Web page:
Cryptosense has secured €700m in funding to advance security within the European banking system.
Cyberattacks targeting financial institutions have steadily increased over the past few years; hardly a month goes by when you do not hear of a major retailer or financial service which has admitted a security breach -- whether it beor . However, companies are now beginning to realize that investment must be made in network security to prevent embarrassing, reputation-destroying security breaches which place customer data at risk from taking place.
Banks must invest heavily in cybersecurity due to the vast amounts of sensitive information they hold on customers, as well as the keys to their financial kingdoms. As a result, companies such as Paris-based Cryptosense are being tapped to provide the security expertise these institutions lack.
Cryptosense announced this week the closure of a €700,000 seed round of funding led by Elaia Partners and IT-Translation. The two-year-old security analysis software company tackles cybersecurity in a different manner to most white-hat hackers or security firms -- through the Cryptosense Analyzer, which simulates the actions of a powerful intruder to detect vulnerabilities in cryptographic systems before a true attack takes place.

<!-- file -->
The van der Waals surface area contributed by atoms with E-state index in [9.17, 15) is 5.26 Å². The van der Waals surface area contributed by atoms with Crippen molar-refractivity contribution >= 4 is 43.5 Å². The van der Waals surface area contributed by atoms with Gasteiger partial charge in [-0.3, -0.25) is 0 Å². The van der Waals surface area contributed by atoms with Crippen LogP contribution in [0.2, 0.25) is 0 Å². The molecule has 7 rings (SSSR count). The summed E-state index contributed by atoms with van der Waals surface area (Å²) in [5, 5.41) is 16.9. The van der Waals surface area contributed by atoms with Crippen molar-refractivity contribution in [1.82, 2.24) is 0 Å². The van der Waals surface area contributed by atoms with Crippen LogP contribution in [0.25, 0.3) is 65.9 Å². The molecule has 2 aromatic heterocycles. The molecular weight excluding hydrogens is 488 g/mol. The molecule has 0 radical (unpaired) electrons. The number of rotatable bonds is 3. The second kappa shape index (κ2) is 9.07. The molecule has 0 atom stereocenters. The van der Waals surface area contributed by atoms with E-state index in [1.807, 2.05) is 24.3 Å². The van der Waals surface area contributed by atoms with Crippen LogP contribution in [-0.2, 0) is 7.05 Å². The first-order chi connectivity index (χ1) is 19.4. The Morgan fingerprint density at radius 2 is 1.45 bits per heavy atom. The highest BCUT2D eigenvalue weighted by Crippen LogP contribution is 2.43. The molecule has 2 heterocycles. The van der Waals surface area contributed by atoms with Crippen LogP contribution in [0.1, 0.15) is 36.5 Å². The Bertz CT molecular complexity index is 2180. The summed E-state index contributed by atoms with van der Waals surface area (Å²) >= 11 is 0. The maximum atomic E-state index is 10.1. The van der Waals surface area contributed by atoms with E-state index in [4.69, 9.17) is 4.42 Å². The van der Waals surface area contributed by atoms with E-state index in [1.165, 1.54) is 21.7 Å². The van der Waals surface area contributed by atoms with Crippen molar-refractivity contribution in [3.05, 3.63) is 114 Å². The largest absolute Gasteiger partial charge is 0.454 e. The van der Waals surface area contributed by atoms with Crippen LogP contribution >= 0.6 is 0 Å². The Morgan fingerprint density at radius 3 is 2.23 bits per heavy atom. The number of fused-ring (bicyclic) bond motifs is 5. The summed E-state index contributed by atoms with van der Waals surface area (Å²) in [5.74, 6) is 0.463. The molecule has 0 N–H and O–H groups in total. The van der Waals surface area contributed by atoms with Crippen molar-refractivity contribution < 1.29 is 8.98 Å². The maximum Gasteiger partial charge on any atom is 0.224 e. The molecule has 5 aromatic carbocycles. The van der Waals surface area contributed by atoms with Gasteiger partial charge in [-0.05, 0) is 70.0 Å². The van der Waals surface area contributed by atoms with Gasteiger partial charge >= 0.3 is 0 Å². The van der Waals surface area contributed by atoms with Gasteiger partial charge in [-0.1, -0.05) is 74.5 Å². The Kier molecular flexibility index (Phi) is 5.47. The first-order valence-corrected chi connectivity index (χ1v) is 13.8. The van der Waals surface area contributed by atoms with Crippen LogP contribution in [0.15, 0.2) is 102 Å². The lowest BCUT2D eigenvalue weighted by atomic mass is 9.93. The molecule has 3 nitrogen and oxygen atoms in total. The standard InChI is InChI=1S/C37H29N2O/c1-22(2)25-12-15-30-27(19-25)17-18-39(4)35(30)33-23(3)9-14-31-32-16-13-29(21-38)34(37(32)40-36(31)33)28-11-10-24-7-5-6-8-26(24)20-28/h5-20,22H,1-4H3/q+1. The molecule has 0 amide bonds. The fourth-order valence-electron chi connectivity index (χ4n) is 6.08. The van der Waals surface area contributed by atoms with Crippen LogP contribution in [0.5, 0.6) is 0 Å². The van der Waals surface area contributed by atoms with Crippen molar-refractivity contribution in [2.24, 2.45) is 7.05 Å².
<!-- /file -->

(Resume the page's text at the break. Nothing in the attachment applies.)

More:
The company's software aims to detect enterprise weaknesses before they are exploited. In particular, the software is used in the financial sector to audit security of back-office systems managing the cash machine network or interbank payments.
According to CEO Graham Steel, Cryptosense is working with several European banks and government security agencies to shore up network defenses. Steel says the fresh round of funding will be used to "build the team both on the development and commercial side, to enable us to continue to develop the product in collaboration with our existing customers, and to refine our product-market fit."
It is important that financial institutions continue to give cybersecurity more emphasis in the future. As more and more of our personal data finds its way online -- ranging from bank account details to contact information, social security numbers and health records -- companies are now under additional pressure to keep our data safe and secure.
Read on: In the world of security